Hopewell snags first soccer win of the season

When Hopewell wants to run the ball, it leans on twin tandem

by Cliff Mehrtens

Hopewell twins Brandon (left) and Jason Sparrow start next to each other on the offensive line. (Cliff Mehrtens/MIM photo)

When you’re a twin, you naturally spend a lot of time shoulder-to-shoulder with your sibling.
The Sparrow brothers take that one step farther on Hopewell High’s football team. They’re shoulder-to-shoulder on every Titans offensive play.
Jason is the starting right guard. Brandon is the starting right tackle. They work about 18 inches apart.
The Sparrows are juniors, just past the halfway point in their high school careers, and both weigh 240 pounds. Brandon is 6 foot 3, and Jason is listed as two inches shorter.
“We both have that chemistry,” Jason said. “So if we mess up, we usually tell each other. If I’m doing wrong, he’ll tell me. If he’s doing wrong, I’ll tell him. We can click because we’re brothers.”
A lot went right in the Sparrows’ blocking path during Hopewell’s 41-13 victory against Providence in the season opener Aug. 19.
Denzel Heath’s three-yard touchdown run that gave the Titans a 14-7 lead late in the second quarter went where the Sparrow twins were blocking. On the third play of the fourth quarter, the clinching score went in the same direction. Heath ran five yards off right tackle to give Hopewell a 27-13 lead.
“Coaches will talk about a play and say `Can I depend on you, Sparrows?’” Brandon said. “That makes you feel good.”
The twins have always been offensive lineman, so they’re accustomed to not receiving the same level of public glory that running backs and receivers do. They agree it’s just part of being a lineman.
There is no animosity involved. Rewards come from within, or from coaches’ and teammates’ praise.
“Coaches tell us all the time that a team can’t do anything without the offensive line,” Jason said. “There’s a lot the quarterback can’t do without us, so I think about that, I guess.”
Brandon shrugged, smiled and said, “Somebody’s got to do it.”
The twins (Brandon is a few minutes older) spend nearly all their time at school together, which they say friends ask them about. It comes naturally. They hang out with the same groups of friends. Again, it’s a comfort-level thing.
Then again, they are brothers. Sibling battles can pop up in any family, whether you’re a twin or not.
“We’re older now, so I’ve learned when to back away (from teasing, etc.),” Brandon said. “But we’re brothers. We love each other.”
Both twins dabble in basketball but agree that Brandon’s better in hoops. Last summer, they took up boxing for fun, at Mike’s Fitness and Boxing Academy in Charlotte. It helped with conditioning, footwork and using their arms (vital to offensive linemen).
Plus, they got to spar against each other.
“He has longer arms than me,” Jason said, sounding as if he’d taken too many jabs.
Said Brandon: “But if you get too close (to Jason), he’s got power.”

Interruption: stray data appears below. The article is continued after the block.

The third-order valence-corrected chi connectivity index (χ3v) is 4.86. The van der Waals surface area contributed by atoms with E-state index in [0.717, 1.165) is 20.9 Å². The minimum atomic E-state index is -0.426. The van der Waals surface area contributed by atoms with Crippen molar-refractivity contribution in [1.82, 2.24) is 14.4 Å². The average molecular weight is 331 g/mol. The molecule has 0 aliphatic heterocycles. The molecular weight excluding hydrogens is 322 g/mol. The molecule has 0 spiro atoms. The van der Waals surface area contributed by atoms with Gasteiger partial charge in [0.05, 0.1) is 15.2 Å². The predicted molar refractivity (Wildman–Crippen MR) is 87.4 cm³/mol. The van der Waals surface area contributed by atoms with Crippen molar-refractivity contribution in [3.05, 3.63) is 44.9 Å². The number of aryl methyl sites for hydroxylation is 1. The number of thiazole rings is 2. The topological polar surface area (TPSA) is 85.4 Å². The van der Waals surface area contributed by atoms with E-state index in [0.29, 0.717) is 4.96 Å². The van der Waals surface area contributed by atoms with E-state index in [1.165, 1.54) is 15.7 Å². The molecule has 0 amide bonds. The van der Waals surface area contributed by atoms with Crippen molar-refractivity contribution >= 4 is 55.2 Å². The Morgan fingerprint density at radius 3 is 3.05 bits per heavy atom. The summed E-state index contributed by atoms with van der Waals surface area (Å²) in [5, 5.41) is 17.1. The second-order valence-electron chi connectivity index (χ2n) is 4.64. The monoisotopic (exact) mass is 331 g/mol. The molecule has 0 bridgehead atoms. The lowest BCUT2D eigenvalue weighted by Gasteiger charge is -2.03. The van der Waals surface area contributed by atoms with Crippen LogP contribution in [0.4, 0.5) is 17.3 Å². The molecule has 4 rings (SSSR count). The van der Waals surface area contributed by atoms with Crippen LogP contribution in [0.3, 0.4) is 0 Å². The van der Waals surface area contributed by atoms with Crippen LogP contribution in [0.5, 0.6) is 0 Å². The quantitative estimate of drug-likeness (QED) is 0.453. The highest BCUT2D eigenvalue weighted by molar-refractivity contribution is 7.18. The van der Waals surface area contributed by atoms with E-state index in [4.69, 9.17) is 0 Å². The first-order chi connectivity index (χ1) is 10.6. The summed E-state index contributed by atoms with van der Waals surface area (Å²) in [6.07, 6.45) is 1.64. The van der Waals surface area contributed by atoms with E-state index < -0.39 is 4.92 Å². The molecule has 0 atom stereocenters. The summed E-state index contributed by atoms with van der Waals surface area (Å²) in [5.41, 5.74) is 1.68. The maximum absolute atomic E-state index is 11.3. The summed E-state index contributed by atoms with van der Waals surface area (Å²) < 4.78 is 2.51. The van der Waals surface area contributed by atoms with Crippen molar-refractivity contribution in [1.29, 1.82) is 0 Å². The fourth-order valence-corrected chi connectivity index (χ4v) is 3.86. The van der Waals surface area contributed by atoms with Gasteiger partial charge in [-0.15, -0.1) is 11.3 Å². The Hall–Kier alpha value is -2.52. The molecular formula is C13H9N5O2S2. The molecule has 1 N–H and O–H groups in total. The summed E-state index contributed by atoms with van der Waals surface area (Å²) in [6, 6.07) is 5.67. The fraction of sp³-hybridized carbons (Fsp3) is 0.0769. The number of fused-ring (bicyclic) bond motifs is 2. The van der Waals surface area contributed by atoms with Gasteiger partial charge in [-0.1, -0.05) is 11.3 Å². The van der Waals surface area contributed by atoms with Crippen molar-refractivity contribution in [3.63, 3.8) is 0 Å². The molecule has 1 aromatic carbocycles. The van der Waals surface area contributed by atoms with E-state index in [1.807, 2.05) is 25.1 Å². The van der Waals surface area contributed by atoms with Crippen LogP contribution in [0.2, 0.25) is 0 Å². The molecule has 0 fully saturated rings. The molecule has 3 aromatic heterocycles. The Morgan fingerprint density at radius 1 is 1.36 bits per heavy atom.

But they’re football players at heart. At home, conversations usually turn toward football. The twins have played various positions along the offensive line. They’ve flip-flopped from last season, when Jason was a tackle and Brandon was a guard.
“I like the closeness they have,” said Hopewell offensive line coach Chuck Tabor. “Twins, I don’t know, there’s just something about that closeness. It’s also interesting to see how they’re night and day, even though they’re twins.”
Jason’s the quieter of the two, Tabor said.
Brandon, a bit taller and more athletic, has huge potential, he added.
But the Sparrows aren’t a novelty to Tabor. He sees them as 40 percent of the five-man offensive line that must work together or fail.
“What I love about all our linemen is that they know it’s not about one or two – it’s about all five of us,” he said. “It’s all about a team, not one person.
“We have to do it right. One person breaking down and you can have a horrible play.”
Tabor said he treats the Sparrows individually, as he does all players.
“I can get on one and love the other,” he said. “And vice versa.”
The Sparrows were key ingredients in Hopewell rolling up 379 yards against Providence (198 rushing and 181 passing). They and all the Titans are adjusting to new coach David Johnson’s Spread offense, which often uses four- and five-receiver formations.
The linemen must be able to run block, as Heath is one of the area’s top running backs. They also must be accomplished pass blockers and versatile enough for plays such as screens and draws.
The Sparrow twins, asked to critique each other, offered thoughtful comments.
Brandon on Jason: “Being an offensive lineman, you have to be mean. He is, and he’s big and strong. I’ve never told him this, but I’d like him to be more athletic.”
Jason on Brandon: “He never gives up. He’s not as bulky as me, but he’s just as strong, and he knows how to get into a guy. He’s more athletic, and he’s gotten bigger and stronger this year. He’s worked hard, and it’s nice to see he’s dedicated.”

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